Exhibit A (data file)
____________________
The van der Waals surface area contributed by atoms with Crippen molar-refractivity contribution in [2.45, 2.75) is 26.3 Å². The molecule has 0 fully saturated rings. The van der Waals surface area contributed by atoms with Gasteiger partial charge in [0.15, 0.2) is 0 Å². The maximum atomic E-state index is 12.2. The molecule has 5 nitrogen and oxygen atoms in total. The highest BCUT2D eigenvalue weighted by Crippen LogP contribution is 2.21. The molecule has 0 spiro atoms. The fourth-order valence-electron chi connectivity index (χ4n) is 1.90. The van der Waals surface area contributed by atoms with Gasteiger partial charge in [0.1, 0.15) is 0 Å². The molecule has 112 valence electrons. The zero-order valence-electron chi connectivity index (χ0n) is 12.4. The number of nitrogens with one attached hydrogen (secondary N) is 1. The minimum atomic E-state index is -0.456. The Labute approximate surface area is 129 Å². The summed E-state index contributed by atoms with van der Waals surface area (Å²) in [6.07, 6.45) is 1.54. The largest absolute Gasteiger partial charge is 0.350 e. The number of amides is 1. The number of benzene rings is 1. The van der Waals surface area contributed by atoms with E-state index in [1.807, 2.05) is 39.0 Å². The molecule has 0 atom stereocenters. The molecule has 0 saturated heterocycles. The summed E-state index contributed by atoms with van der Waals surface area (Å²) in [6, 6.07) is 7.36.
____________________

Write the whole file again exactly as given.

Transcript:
The van der Waals surface area contributed by atoms with Crippen molar-refractivity contribution in [2.45, 2.75) is 26.3 Å². The molecule has 0 fully saturated rings. The van der Waals surface area contributed by atoms with Gasteiger partial charge in [0.15, 0.2) is 0 Å². The maximum atomic E-state index is 12.2. The molecule has 5 nitrogen and oxygen atoms in total. The highest BCUT2D eigenvalue weighted by Crippen LogP contribution is 2.21. The molecule has 0 spiro atoms. The fourth-order valence-electron chi connectivity index (χ4n) is 1.90. The van der Waals surface area contributed by atoms with Gasteiger partial charge in [0.1, 0.15) is 0 Å². The molecule has 112 valence electrons. The zero-order valence-electron chi connectivity index (χ0n) is 12.4. The number of nitrogens with one attached hydrogen (secondary N) is 1. The minimum atomic E-state index is -0.456. The Labute approximate surface area is 129 Å². The summed E-state index contributed by atoms with van der Waals surface area (Å²) in [6.07, 6.45) is 1.54. The largest absolute Gasteiger partial charge is 0.350 e. The number of amides is 1. The number of benzene rings is 1. The van der Waals surface area contributed by atoms with E-state index in [1.807, 2.05) is 39.0 Å². The molecule has 0 atom stereocenters. The molecule has 0 saturated heterocycles. The summed E-state index contributed by atoms with van der Waals surface area (Å²) in [6, 6.07) is 7.36.